Polycomb group (PcG) proteins are essential for regulation of cell identity and development in plants and animals. PcG proteins are organized into diverse Polycomb repressive complexes (PRCs), among which PRC2 is probably the best described and most evolutionarily conserved. The catalytic subunit of PRC2 is able to add three methyl groups to lysine 27 of histone H3 (H3K27me3) –– which modifies chromatin structure and, as a result, represses gene expression. The H3K27me3 mark decorates thousands of genes in different cell types at distinct developmental stages in plants and animals. The genome-wide distribution of this mark shows that PRC2 activity is targeted to euchromatic genes that are dynamically regulated.
Although the composition and activity of PRC2 is well known, specificity of its targeting and regulation is complicated and less clear. PRC2 subunits, as well as the mechanisms for the recruitment of this complex to specific targets, were first identified in the fruit fly, Drosophila melanogaster. In the fly, PRC2 chromatin binding occurs through interactions with Polycomb repressive elements (PREs) –– DNA stretches of variable length formed by an array of short motifs, which can be located far from target genes and depend on formation of DNA loops to regulate them. The presence and distribution of these motifs within PREs seem to depend on the target gene. The existence of mammalian PREs is more ambiguous, and their definition and the components that integrate them are more controversial. Current models in mammals indicate a complex interplay between cis elements (motifs close to the target gene), DNA-binding factors, CpG islands (cytosine base, followed by a guanine base, in the DNA), and noncoding RNAs in PRC2 recruitment.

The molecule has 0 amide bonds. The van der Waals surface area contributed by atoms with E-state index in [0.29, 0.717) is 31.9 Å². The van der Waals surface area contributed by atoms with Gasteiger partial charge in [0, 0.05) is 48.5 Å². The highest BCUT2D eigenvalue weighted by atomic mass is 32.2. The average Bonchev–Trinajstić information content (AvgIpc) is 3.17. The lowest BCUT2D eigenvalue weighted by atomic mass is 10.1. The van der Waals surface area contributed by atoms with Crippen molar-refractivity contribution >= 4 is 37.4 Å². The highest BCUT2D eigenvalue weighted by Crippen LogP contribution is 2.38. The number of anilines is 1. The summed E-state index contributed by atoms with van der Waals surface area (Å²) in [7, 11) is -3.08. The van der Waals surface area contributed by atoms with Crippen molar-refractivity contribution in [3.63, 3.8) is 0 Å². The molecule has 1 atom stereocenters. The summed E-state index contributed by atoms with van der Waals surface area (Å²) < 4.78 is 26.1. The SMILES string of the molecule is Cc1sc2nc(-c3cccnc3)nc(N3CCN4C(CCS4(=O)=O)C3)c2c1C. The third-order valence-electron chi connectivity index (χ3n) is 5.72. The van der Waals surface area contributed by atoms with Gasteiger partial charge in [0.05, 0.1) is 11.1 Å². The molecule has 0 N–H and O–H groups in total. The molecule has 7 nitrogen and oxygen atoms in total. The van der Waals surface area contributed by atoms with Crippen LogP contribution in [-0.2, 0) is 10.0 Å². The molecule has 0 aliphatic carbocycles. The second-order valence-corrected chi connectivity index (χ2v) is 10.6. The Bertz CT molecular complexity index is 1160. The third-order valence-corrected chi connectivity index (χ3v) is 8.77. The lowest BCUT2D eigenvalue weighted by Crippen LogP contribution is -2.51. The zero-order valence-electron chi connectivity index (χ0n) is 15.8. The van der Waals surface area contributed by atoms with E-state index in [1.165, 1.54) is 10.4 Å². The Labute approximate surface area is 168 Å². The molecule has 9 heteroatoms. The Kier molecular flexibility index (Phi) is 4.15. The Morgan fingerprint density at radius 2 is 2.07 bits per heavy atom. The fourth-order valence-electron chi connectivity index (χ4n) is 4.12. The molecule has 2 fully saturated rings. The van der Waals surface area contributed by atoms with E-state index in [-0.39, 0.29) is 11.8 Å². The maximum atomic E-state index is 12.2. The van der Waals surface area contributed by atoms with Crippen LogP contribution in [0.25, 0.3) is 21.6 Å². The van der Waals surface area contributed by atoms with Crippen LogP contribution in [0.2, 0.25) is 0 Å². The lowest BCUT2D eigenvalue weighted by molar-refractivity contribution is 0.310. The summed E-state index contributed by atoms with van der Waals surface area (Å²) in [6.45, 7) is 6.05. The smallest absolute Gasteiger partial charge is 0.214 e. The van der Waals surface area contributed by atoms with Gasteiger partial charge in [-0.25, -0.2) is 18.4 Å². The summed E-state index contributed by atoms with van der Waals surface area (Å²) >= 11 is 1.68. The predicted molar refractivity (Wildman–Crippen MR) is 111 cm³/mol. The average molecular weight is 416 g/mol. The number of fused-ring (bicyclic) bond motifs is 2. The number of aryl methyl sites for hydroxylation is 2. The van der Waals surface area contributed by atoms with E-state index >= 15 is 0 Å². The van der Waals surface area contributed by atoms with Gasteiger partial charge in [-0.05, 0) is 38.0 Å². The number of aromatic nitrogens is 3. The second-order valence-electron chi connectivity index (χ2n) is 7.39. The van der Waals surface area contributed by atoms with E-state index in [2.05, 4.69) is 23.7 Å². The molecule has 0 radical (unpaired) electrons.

There are also open questions on how PRC2 proteins are anchored to chromatin (everything making up chromosomes) in plants. In the attached article and editorial, authors have now confirmed the genetic general action of tandem PRE–transcription factor complexes in anchoring PRC2 to specific loci in the tiny mustand plant, Arabidopsis thaliana, indicating evolutionary conservation of the mechanisms between insects and plants.
Authors identified transcription factor families that bind to these PREs, co-localize with PRC2 on chromatin, physically interact with and recruit PRC2, and are required for PRC2-mediated gene silencing. Two of the cis sequence motifs enriched in the PREs are cognate binding sites for the identified transcription factors and are necessary and sufficient for PRE activity. These intriguing findings indicate that PRC2 recruitment in the plant Arabidopsis relies, in large part, on binding of trans-acting factors (motifs distant from the target gene), to cis-localized DNA sequence motifs.
Nature Genetics Oct 2o17; 49: 1546–1552 [article] and pp 1416–1417 [editorial]